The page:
Dominikus Müller

  • Sven Johne, Hafen/Harbour #1-2, 2010, chrome ink print, 88 1/2 x 59".

    Sven Johne

    Sven Johne is not one of the loud ones. In a typically melancholic tone, the Berlin-based artist tells laconic stories of life and fate.

    Sven Johne is not one of the loud ones. In a typically melancholic tone, the Berlin-based artist tells laconic stories of life and fate. Often these tales of suicide, misfortune, and emancipation are lifted from local newspapers, so that Johne’s precise, conceptually clean work becomes a lens through which society’s bigger picture—the split history of a divided Germany, for example—becomes visible via individual narratives. This comprehensive survey, the artist’s first major institutional solo show on German soil, will feature his most recent

  • Jordan Wolfson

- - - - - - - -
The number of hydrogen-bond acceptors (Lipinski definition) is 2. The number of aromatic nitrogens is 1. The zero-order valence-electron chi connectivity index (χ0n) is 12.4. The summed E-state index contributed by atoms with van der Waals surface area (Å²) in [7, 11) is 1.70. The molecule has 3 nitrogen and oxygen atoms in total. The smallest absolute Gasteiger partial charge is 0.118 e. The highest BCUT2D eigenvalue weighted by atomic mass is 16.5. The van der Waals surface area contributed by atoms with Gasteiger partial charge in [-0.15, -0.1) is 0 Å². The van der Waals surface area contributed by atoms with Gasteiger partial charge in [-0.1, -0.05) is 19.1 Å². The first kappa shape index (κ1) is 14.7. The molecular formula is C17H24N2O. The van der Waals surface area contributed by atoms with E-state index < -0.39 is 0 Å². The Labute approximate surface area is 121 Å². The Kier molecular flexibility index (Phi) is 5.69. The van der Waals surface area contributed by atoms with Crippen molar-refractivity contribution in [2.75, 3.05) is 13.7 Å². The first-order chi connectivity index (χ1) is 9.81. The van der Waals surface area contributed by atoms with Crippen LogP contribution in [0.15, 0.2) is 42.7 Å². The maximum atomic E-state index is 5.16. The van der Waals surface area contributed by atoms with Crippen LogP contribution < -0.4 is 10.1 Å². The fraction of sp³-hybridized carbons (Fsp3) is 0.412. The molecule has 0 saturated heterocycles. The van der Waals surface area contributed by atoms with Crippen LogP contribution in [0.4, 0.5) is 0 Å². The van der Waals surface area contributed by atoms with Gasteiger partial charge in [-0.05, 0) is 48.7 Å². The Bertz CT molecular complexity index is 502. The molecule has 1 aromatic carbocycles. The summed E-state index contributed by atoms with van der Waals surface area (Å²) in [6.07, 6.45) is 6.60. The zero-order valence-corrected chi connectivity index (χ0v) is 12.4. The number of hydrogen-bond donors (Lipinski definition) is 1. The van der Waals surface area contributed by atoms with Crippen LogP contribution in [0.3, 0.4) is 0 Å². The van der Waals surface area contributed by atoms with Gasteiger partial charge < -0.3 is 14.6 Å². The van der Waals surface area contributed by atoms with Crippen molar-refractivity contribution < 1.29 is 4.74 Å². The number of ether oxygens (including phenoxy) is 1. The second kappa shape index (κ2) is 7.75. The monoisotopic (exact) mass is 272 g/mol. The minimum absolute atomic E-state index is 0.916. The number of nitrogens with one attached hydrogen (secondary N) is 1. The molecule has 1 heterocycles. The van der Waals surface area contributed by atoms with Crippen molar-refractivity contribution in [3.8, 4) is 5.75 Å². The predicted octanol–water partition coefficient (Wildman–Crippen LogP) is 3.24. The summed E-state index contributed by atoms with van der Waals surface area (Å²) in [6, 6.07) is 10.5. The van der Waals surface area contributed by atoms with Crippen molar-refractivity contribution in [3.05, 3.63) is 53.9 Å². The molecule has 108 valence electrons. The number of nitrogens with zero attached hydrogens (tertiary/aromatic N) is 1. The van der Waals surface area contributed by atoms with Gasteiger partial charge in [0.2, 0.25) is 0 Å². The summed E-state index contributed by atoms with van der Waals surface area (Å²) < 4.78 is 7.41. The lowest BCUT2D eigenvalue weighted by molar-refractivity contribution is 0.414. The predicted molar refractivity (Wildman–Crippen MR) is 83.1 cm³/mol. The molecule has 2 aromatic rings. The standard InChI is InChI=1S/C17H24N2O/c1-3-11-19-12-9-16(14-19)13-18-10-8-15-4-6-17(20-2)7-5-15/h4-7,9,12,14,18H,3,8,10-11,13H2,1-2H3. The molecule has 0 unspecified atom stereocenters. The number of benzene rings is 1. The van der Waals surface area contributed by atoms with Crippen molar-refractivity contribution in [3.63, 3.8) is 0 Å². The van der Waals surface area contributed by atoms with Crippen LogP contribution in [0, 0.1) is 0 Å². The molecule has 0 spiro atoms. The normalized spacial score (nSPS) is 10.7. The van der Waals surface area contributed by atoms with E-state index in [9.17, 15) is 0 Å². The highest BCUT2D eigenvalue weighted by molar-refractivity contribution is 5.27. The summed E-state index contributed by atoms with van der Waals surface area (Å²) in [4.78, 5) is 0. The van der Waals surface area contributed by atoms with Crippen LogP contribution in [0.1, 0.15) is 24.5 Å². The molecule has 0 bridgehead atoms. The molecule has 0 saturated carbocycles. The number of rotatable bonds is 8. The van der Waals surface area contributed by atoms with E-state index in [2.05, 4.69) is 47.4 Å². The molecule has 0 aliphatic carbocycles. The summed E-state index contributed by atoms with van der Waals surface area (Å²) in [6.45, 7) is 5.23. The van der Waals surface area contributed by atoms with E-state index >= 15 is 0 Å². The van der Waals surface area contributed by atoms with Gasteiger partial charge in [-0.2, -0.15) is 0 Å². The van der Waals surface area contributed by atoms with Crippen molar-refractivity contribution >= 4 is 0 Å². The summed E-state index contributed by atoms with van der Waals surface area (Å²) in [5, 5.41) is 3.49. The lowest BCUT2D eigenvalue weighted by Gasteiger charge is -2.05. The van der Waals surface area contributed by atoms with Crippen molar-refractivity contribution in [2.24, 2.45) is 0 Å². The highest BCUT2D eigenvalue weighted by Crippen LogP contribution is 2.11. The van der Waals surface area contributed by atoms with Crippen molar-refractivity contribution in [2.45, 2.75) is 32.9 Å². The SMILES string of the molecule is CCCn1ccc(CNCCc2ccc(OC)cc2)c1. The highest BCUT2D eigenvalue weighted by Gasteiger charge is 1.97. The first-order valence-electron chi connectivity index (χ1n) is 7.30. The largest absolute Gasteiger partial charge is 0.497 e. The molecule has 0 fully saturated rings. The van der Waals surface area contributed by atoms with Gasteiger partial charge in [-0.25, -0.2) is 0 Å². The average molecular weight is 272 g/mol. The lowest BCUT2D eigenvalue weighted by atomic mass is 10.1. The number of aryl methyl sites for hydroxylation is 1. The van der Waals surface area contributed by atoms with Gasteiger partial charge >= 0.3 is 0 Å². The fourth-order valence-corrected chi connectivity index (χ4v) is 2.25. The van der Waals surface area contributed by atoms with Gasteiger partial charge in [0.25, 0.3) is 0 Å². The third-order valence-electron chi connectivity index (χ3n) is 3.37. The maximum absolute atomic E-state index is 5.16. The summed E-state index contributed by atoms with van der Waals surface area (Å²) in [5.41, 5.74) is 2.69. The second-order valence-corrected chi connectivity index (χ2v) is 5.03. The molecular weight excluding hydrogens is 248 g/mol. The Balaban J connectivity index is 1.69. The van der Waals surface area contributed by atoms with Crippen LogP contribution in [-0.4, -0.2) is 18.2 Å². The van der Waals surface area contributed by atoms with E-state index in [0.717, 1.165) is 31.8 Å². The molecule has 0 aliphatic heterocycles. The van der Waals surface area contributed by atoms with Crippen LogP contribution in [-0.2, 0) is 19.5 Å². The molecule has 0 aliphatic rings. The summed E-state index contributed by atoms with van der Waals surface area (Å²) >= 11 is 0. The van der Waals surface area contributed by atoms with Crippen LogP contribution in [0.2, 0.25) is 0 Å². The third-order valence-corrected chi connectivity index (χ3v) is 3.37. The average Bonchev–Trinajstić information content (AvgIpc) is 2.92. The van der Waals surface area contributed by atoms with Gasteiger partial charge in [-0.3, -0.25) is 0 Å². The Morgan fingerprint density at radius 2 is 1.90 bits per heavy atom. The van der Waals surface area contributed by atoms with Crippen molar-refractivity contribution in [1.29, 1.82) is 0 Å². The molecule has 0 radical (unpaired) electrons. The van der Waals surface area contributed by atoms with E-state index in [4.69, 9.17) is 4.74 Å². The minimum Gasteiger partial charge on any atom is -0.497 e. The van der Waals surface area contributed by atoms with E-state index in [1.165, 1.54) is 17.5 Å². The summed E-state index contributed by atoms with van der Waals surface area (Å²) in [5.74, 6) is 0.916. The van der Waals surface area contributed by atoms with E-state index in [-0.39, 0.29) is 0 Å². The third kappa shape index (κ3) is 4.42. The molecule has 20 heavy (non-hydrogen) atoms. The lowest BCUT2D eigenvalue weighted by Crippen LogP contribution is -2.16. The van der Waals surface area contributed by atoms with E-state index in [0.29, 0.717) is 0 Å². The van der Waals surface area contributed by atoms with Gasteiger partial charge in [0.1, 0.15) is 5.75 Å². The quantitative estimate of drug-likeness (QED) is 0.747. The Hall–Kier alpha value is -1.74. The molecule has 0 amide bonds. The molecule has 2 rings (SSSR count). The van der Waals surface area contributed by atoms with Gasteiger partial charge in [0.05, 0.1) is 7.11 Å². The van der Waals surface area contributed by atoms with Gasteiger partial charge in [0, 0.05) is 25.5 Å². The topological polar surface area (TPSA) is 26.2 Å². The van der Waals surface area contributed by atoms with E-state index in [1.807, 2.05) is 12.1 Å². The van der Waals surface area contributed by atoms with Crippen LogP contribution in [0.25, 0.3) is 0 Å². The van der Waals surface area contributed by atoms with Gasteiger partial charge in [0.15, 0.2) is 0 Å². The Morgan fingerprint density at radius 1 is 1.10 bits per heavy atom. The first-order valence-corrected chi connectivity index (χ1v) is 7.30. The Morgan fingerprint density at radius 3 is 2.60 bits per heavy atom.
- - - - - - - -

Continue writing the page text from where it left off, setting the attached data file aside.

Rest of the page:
One’s first impression of Jordan Wolfson’s new video Con Leche, 2009, is likely to be: How very strange. This is primarily because of the video’s choice of “protagonists,” cutesy Diet Coke bottles on little legs drawn as comic-strip figures. But initial smirks soon give way to perplexity as one realizes that these bottles contain not a dark soda but rather white milk—“con leche,” in other words, just as the title promises. And the live-action video backdrop that Wolfson’s animated bottles wander through—sometimes all alone, sometimes in single file, in little groups, or as an entire army in

  • Andreas Slominski